5.3. Data Protection Officer:
The Data Protection Officer will be the key contact for the provision of independent advice on all things data protection. The DPO will provide advice and support when dealing data subject enquiries and communications with the Information Commissioners Office.
5.4. Governors/Employees:
All Governors and staff, whether permanent, temporary or contracted, including students, contractors and volunteers are responsible for ensuring they are aware of the data protection legislation requirements and for ensuring they comply with these on a day to day basis. Where necessary advice, assistance and training should be sought. Any breach of this policy could result in disciplinary action or could constitute a criminal offence.

Appendix 1

Examples of common information security incidents are listed below. It should be noted that this list is not exhaustive.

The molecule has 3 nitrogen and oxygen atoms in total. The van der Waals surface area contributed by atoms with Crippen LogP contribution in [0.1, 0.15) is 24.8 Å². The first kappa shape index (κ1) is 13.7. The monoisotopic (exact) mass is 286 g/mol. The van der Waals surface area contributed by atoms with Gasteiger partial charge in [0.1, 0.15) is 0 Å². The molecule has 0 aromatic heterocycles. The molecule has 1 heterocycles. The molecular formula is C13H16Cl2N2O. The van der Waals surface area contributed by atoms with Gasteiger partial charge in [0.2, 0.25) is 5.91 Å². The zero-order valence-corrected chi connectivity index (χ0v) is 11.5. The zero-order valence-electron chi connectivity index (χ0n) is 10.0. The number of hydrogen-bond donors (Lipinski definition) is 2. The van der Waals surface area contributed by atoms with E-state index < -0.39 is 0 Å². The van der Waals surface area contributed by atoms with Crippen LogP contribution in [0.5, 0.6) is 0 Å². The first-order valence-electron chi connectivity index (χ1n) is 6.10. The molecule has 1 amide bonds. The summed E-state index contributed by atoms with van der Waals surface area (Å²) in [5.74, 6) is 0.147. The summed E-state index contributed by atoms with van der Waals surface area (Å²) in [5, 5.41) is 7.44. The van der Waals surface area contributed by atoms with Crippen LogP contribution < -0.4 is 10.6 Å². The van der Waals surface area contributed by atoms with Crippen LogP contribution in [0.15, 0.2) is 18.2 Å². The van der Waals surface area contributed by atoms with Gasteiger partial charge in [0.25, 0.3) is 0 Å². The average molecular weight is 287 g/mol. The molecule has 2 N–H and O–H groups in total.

• Inadvertently disclosing or giving personal information to someone who should not have access to it – verbally, in writing or electronically

• Sending an email containing personal information to the wrong email address

• Sending documents / paperwork containing personal information to the wrong address

• Theft / loss of a paper file containing personal information

• Theft / loss of any of our computer equipment

• Acting on an unsolicited email which requires you to enter personal data, e.g. username and password

• Unknown people asking for information which could gain them access to school data, e.g. a password or details of a third party

• Use of unapproved or unlicensed software on our equipment

• Computer infected by a virus or other malware

• Accessing a computer database using someone else’s user id and password

• Writing down your password and leaving it on display / somewhere easy to find

• Printing or copying confidential information and not storing it correctly or confidentially

• Permanent loss of or accidental destruction to personal information

• Not complying with an individual’s request to see information relating to them held by us

• Attempts to gain unauthorised access to a system and/or to data.

• Malicious disruption and/or denial of service.

• Unauthorised reversal of pseudonymised information